Black-Box Coupled-Mode Theory: An Ab Initio Framework to Model Electromagnetic Interactions of Open, Lossy, and Dispersive Resonators
Published 2020-11-19Version 1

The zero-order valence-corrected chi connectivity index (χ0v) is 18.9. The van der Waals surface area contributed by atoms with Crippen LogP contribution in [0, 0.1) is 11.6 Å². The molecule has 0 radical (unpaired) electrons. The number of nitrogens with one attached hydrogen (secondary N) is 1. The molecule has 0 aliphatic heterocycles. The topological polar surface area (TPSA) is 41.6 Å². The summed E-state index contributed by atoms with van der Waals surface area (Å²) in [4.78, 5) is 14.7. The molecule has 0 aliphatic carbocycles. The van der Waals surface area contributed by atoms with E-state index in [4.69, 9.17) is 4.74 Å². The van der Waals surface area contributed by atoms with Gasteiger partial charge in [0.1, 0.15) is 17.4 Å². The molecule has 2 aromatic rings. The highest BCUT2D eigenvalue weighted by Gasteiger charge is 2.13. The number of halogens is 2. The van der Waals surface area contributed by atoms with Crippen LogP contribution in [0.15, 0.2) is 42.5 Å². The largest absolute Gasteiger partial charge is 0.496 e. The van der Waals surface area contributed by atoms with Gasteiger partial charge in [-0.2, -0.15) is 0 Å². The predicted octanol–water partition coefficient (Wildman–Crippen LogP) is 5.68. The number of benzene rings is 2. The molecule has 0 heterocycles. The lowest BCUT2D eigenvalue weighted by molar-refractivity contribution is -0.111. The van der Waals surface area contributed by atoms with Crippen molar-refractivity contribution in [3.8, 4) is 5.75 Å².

Temporal coupled-mode theory (TCMT) provides a simple yet powerful platform to model and analyze electromagnetic resonator systems. Nevertheless, restrictive assumptions and lack of rigorous connection to Maxwell's equations limit the TCMT formulation's generality and robustness. Herein, we present the Black-box Coupled-Mode Theory (BBCMT), a general ab initio CMT framework developed from Maxwell's equations and quasinormal mode (QNM) theory to model the electromagnetic interactions of dispersive, lossy, and open resonators. BBCMT development is enabled by employing Poynting's and conjugated reciprocity theorems to rigorously normalize QNMs and calculate their expansion coefficients. Our novel QNM analysis approach allows the definition of a resonator Hamiltonian matrix to characterize the modes' electromagnetic interactions, energy storage, and absorption. Uniquely, the BBCMT framework can capture a resonator's non-resonant scattering and absorption by treating the resonator scattered fields as a perturbation to those of a background structure, which can be flexibly chosen considering the desired accuracy-simplicity trade-off. BBCMT modeling complexity can be further adjusted by treating user-defined subcomponents of a resonator system as black-boxes described only by their input-output transfer characteristics. Beyond the BBCMT formulation, we present two lemmas to reverse-engineer the modeling parameters from calculated or measured far-field spectra. Moreover, we introduce the signal flow graphs from control theory to illustrate, interpret, and solve the BBCMT equations. To evince BBCMT's validity and generality, we compare the BBCMT and TCMT predictions for two plasmonic nanoresonator systems to finite-difference time-domain simulations and find BBCMT results to be a much better match. BBCMT reduces to TCMT or cavity perturbation theory under certain constraints and approximations.